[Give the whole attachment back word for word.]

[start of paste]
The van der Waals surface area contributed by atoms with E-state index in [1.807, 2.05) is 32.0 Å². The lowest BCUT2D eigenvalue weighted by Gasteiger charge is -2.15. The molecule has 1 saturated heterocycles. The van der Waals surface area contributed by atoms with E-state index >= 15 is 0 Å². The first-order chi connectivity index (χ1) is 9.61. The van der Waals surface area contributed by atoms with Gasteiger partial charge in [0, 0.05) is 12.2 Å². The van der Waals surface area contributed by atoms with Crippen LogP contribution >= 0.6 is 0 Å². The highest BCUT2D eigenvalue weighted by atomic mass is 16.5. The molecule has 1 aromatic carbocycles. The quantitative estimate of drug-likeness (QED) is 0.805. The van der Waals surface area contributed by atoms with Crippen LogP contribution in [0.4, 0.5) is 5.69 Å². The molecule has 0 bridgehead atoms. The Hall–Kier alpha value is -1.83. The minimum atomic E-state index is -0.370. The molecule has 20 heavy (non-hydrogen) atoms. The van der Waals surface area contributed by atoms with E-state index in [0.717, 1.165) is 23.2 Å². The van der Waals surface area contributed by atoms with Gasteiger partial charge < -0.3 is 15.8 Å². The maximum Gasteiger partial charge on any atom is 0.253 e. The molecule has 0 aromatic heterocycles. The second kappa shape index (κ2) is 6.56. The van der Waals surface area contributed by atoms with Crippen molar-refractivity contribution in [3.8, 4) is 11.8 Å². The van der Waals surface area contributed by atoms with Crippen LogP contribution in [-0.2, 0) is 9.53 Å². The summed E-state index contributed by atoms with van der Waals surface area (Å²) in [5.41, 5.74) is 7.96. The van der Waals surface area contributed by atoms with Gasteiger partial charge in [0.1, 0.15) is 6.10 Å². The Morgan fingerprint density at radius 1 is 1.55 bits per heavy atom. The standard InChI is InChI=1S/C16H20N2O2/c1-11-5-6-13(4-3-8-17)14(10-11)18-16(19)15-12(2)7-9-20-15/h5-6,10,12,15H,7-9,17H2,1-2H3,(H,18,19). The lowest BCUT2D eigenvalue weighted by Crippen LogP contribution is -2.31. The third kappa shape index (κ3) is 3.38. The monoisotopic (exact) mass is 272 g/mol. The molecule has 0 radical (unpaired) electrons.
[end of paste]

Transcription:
The van der Waals surface area contributed by atoms with E-state index in [1.807, 2.05) is 32.0 Å². The lowest BCUT2D eigenvalue weighted by Gasteiger charge is -2.15. The molecule has 1 saturated heterocycles. The van der Waals surface area contributed by atoms with E-state index >= 15 is 0 Å². The first-order chi connectivity index (χ1) is 9.61. The van der Waals surface area contributed by atoms with Gasteiger partial charge in [0, 0.05) is 12.2 Å². The van der Waals surface area contributed by atoms with Crippen LogP contribution >= 0.6 is 0 Å². The highest BCUT2D eigenvalue weighted by atomic mass is 16.5. The molecule has 1 aromatic carbocycles. The quantitative estimate of drug-likeness (QED) is 0.805. The van der Waals surface area contributed by atoms with Crippen LogP contribution in [0.4, 0.5) is 5.69 Å². The molecule has 0 bridgehead atoms. The Hall–Kier alpha value is -1.83. The minimum atomic E-state index is -0.370. The molecule has 20 heavy (non-hydrogen) atoms. The van der Waals surface area contributed by atoms with E-state index in [0.717, 1.165) is 23.2 Å². The van der Waals surface area contributed by atoms with Gasteiger partial charge < -0.3 is 15.8 Å². The maximum Gasteiger partial charge on any atom is 0.253 e. The molecule has 0 aromatic heterocycles. The second kappa shape index (κ2) is 6.56. The van der Waals surface area contributed by atoms with Crippen molar-refractivity contribution in [3.8, 4) is 11.8 Å². The van der Waals surface area contributed by atoms with Crippen LogP contribution in [-0.2, 0) is 9.53 Å². The summed E-state index contributed by atoms with van der Waals surface area (Å²) in [5.41, 5.74) is 7.96. The van der Waals surface area contributed by atoms with Gasteiger partial charge in [0.1, 0.15) is 6.10 Å². The Morgan fingerprint density at radius 1 is 1.55 bits per heavy atom. The standard InChI is InChI=1S/C16H20N2O2/c1-11-5-6-13(4-3-8-17)14(10-11)18-16(19)15-12(2)7-9-20-15/h5-6,10,12,15H,7-9,17H2,1-2H3,(H,18,19). The lowest BCUT2D eigenvalue weighted by Crippen LogP contribution is -2.31. The third kappa shape index (κ3) is 3.38. The monoisotopic (exact) mass is 272 g/mol. The molecule has 0 radical (unpaired) electrons.